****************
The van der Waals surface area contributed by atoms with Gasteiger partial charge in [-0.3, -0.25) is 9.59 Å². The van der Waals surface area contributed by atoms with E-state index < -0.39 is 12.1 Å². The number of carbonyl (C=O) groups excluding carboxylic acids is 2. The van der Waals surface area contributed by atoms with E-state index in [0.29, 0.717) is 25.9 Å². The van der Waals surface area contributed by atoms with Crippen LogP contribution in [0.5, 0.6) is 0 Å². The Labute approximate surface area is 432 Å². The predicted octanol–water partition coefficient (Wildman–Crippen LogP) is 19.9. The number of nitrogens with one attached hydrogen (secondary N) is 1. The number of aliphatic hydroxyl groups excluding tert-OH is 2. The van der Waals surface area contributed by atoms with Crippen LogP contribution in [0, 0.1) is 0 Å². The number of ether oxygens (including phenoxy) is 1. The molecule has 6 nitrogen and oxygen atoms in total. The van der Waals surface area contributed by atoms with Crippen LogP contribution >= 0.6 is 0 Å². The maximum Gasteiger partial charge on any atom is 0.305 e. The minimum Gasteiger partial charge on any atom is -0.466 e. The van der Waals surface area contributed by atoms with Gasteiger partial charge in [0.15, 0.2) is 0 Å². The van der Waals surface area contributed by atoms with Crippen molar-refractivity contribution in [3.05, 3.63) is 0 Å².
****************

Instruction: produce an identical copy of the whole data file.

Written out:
The van der Waals surface area contributed by atoms with Gasteiger partial charge in [-0.3, -0.25) is 9.59 Å². The van der Waals surface area contributed by atoms with E-state index < -0.39 is 12.1 Å². The number of carbonyl (C=O) groups excluding carboxylic acids is 2. The van der Waals surface area contributed by atoms with E-state index in [0.29, 0.717) is 25.9 Å². The van der Waals surface area contributed by atoms with Crippen LogP contribution in [0.5, 0.6) is 0 Å². The Labute approximate surface area is 432 Å². The predicted octanol–water partition coefficient (Wildman–Crippen LogP) is 19.9. The number of nitrogens with one attached hydrogen (secondary N) is 1. The number of aliphatic hydroxyl groups excluding tert-OH is 2. The van der Waals surface area contributed by atoms with Crippen LogP contribution in [0, 0.1) is 0 Å². The number of ether oxygens (including phenoxy) is 1. The molecule has 6 nitrogen and oxygen atoms in total. The van der Waals surface area contributed by atoms with Crippen LogP contribution >= 0.6 is 0 Å². The maximum Gasteiger partial charge on any atom is 0.305 e. The minimum Gasteiger partial charge on any atom is -0.466 e. The van der Waals surface area contributed by atoms with Gasteiger partial charge in [0.15, 0.2) is 0 Å². The van der Waals surface area contributed by atoms with Crippen molar-refractivity contribution in [3.05, 3.63) is 0 Å².